From this precedent, it was fairly easy to generalize to all other extreme sources of power, except that the balancing constraint is the ire of one's fellow players.  So here's how it works: first, during character creation, you satisfy your inner theorycrafter by building an exceptionally powerful, perhaps broken, character.  Then, during 'normal' play, you lay low and play like a normal member of your class if at all possible.  Thus, the rest of the players don't resent your capabilities, and the DM doesn't catch on and errata or ban you.  Only when the chips are down and the party is losing badly (say, 2 members unconscious or dead) do you pull out the stops and go full-power.  Then, the rest of the party (and potentially the DM as well) thank you for preventing a TPK (Total Party Kill), if you're successful, and if you're not, then you've all ended up dead and your powergaming is no longer a concern (not only because your character is dead, but because you evidently failed at the powergaming, or you'd still be alive).  Generally, DMs don't aim for TPKs - if you've put effort into planning a campaign, killing all the characters is a waste of previous work, and therefore not efficient.  And if you happen to have a malicious DM who does gun for TPKs, then there's nothing you can do about it but try to die valiantly - even if you manage to pull through this extreme threat, there'll just be more.

So: socially optimal powergaming.  You get your theory-crafting fun, your fellow players don't get angry at you, and the DM is none the wiser.  Further, if you have to go nova and the DM is happy that there wasn't a TPK, then you've earned credibility as one who can play a broken character responsibly, as a TPK Prevention Mechanism.  This means that that DM is more likely to let you get away with strong builds in later games because they won't be worried about you screwing stuff up, because you've proven that you won't.  So it's a positive feedback loop - the DM can build encounters with less caution against TPKs, you can build characters with less oversight, and your fellow players get to stay alive but still feel good about their characters.  All for the price of just a little restraint.  And what's more, you also benefit your fellow powergamers by combating their bad name.

So: Responsible Powergaming.  Only YOU can prevent TPKs.

Friday, April 1, 2011

Mongoose Traveller - A Subtle Balance

So, I've been running a game of Mongoose Traveller for the last two months or so, and I have to say that my group and I are pretty happy with the system.  It's rules-light enough to fit all the important stuff into one book, uses the White-Wolf style "For a given task, choose an appropriate combination of ability score and skill" mechanic, and has a gaussian dice rolling model...  it's just a generally good core.  The whole 'dynamic initiative' thing is a bit odd (and a pain to keep track of), but it doesn't spoil the system.  One interesting feature that we've noticed as a group, though, is that the ways the game is balanced are kind of subtle.  We've run into two unexpected balancing mechanisms so far: speed of learning, and encumbrance.  As kind of an aside, I'm not the biggest fan of balance - I like just enough balance that multiple options or paths are reasonably useful and fun to play, not a draconian balance where all paths are perfectly equal (cough4ecough), nor a total lack of balance where there's only one acceptable way to play.  Trav's done a good job of balance; it's just taken us a while to figure out how.  Part of this could be layout; the relevant balancing rules keep cropping up in counterintuitive places.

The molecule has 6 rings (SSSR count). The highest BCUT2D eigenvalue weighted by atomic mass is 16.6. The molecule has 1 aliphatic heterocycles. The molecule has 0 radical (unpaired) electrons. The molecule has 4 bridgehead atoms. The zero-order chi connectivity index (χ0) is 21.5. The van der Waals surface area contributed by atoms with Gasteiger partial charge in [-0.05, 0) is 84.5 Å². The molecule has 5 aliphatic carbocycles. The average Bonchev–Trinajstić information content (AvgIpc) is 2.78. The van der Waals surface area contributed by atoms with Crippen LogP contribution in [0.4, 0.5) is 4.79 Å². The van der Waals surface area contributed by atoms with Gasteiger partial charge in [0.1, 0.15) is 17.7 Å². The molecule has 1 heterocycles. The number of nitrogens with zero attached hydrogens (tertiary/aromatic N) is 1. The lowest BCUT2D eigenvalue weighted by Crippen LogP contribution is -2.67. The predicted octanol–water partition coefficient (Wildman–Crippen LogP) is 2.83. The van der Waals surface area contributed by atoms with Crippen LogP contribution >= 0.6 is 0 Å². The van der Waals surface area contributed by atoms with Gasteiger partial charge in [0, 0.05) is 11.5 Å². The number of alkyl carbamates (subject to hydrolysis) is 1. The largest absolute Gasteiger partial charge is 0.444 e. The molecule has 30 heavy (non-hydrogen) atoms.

To talk about speed of learning, I have to talk a little about Traveller's character generation rules first.  They're basically a solo game within the game; your character starts at age 18 with a fresh set of stats and a couple of background skills, and plays four-year terms in different careers (kind of like classes) to gain other skills, ability score boosts, and equipment.  Each term, you have to roll to survive, but, unlike Classic Traveller, failing a survival check in Mongoose Traveller doesn't cause character death; you just get ejected from your current career, lose a benefit roll, and gain some other penalty (sometimes ability score damage, sometimes an enemy, sometimes something else).  Additionally, as your character gets older, aging penalties start to come into play.  On a first read of the character generation rules, it appears to be optimal to go for as many terms as you can while keeping your aging penalties manageable; the penalties for failing to survive aren't that terrible, and the extra skills and gear are pretty nice.  So during our character generation session, we ended up with a group of 40- and 50-year olds, thoroughly skilled in their respective trades, and well-equipped (one was even a Duke), but starting to suffer from aging.